What happens if supply is low and demand is high but prices cannot adjust? Say for example the government decides that all fuel must be sold at N87 per liter but that price doesn’t match up demand and supply? Then you have scarcity. At that price buyers want to buy fuel but suppliers do not want to sell. You might have the money, and suppliers might have the fuel but the prices you both want don’t add up so no deal. In general if you have fixed prices then any negative shock to supply, or positive shock to demand, leads to scarcity. Given fixed fuel prices any increase in the price of crude oil leads to scarcity. Any disruption in roads used to deliver fuel or in pipelines causes scarcity. Any increase in demand, such as people wanting to drive half way across the country to celebrate the holidays causes scarcity.


Of course the Nigerian case is quite special. The government fixes the price of fuel which means prices cannot adjust. However the government also promises to pay suppliers for any supply shocks. If the price of crude oil goes up, the government promises to pay the difference. If the Naira devalues and fuel import costs go up, the government promises to pay the difference. If interest rates go up and suppliers have to pay more for loans? The government promises to pay the difference. If the ships laden with fuel get to the ports and incur demurrage charges? The government promises to pay the difference. Now I can’t claim to have seen the contracts signed with fuel suppliers but I bet that anything you can think of that could in some way influence fuel supply, the government promises to pay the difference. This difference is what is commonly referred to as “fuel subsidy”. The government doesn’t pay on a day by day basis but pays out the sum of this difference in batches. This of course means that scarcity doesn’t happen when there is actually a supply shock, but when the suppliers decide that “difference” to be paid by the government must be paid now.  You also probably now understand why the amount the government claims to owe the suppliers and the amount the suppliers claim is owed by the government is always very different.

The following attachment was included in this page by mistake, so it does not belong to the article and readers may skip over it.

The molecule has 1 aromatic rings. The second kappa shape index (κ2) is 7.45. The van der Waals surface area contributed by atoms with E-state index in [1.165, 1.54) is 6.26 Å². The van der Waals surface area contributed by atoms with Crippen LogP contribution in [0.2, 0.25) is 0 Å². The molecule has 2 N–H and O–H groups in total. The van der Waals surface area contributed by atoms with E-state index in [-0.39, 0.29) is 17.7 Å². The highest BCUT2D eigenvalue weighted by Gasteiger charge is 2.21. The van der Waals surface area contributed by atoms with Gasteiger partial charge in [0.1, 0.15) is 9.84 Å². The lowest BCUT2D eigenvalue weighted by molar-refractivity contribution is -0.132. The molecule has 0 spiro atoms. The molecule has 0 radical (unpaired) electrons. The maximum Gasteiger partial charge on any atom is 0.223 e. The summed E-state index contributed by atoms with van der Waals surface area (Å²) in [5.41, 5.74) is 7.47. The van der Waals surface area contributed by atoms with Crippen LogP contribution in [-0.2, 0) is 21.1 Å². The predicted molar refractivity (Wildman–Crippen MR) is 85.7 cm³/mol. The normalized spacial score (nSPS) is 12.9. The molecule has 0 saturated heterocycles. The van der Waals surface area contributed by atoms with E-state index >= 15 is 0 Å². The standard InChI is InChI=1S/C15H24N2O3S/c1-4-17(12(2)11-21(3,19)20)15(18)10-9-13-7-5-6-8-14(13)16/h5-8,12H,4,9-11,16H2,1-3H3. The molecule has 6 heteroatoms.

Is removal of fuel subsidy the solution?